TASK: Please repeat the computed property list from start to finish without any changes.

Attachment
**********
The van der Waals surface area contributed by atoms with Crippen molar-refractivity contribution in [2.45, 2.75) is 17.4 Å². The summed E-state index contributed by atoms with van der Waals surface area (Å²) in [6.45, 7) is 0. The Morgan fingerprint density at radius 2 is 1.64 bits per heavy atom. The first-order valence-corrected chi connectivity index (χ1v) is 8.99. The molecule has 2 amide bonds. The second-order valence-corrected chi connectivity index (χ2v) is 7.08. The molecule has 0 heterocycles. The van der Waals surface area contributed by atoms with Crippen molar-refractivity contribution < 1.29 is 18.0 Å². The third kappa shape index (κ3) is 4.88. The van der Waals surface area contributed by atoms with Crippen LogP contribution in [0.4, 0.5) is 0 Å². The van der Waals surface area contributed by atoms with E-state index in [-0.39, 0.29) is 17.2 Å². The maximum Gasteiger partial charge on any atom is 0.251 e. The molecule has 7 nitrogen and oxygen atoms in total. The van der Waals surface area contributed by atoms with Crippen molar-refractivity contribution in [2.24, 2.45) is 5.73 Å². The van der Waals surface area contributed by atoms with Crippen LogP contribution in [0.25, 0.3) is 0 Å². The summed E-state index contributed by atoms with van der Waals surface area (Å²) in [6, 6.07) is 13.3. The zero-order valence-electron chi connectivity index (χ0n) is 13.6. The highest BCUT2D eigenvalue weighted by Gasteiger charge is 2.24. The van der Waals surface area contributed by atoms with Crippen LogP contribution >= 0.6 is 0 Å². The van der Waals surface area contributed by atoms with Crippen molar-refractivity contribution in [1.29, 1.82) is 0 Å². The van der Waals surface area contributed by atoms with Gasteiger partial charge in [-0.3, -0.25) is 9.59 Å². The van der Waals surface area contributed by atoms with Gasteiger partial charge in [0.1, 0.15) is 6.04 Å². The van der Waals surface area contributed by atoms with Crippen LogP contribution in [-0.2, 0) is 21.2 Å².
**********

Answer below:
The van der Waals surface area contributed by atoms with Crippen molar-refractivity contribution in [2.45, 2.75) is 17.4 Å². The summed E-state index contributed by atoms with van der Waals surface area (Å²) in [6.45, 7) is 0. The Morgan fingerprint density at radius 2 is 1.64 bits per heavy atom. The first-order valence-corrected chi connectivity index (χ1v) is 8.99. The molecule has 2 amide bonds. The second-order valence-corrected chi connectivity index (χ2v) is 7.08. The molecule has 0 heterocycles. The van der Waals surface area contributed by atoms with Crippen molar-refractivity contribution < 1.29 is 18.0 Å². The third kappa shape index (κ3) is 4.88. The van der Waals surface area contributed by atoms with Crippen LogP contribution in [0.4, 0.5) is 0 Å². The van der Waals surface area contributed by atoms with E-state index in [-0.39, 0.29) is 17.2 Å². The maximum Gasteiger partial charge on any atom is 0.251 e. The molecule has 7 nitrogen and oxygen atoms in total. The van der Waals surface area contributed by atoms with Crippen molar-refractivity contribution in [2.24, 2.45) is 5.73 Å². The van der Waals surface area contributed by atoms with Crippen LogP contribution in [0.25, 0.3) is 0 Å². The summed E-state index contributed by atoms with van der Waals surface area (Å²) in [6, 6.07) is 13.3. The zero-order valence-electron chi connectivity index (χ0n) is 13.6. The highest BCUT2D eigenvalue weighted by Gasteiger charge is 2.24. The van der Waals surface area contributed by atoms with Crippen LogP contribution >= 0.6 is 0 Å². The van der Waals surface area contributed by atoms with Crippen molar-refractivity contribution in [1.29, 1.82) is 0 Å². The van der Waals surface area contributed by atoms with Gasteiger partial charge in [-0.3, -0.25) is 9.59 Å². The van der Waals surface area contributed by atoms with Gasteiger partial charge in [0.1, 0.15) is 6.04 Å². The van der Waals surface area contributed by atoms with Crippen LogP contribution in [-0.2, 0) is 21.2 Å².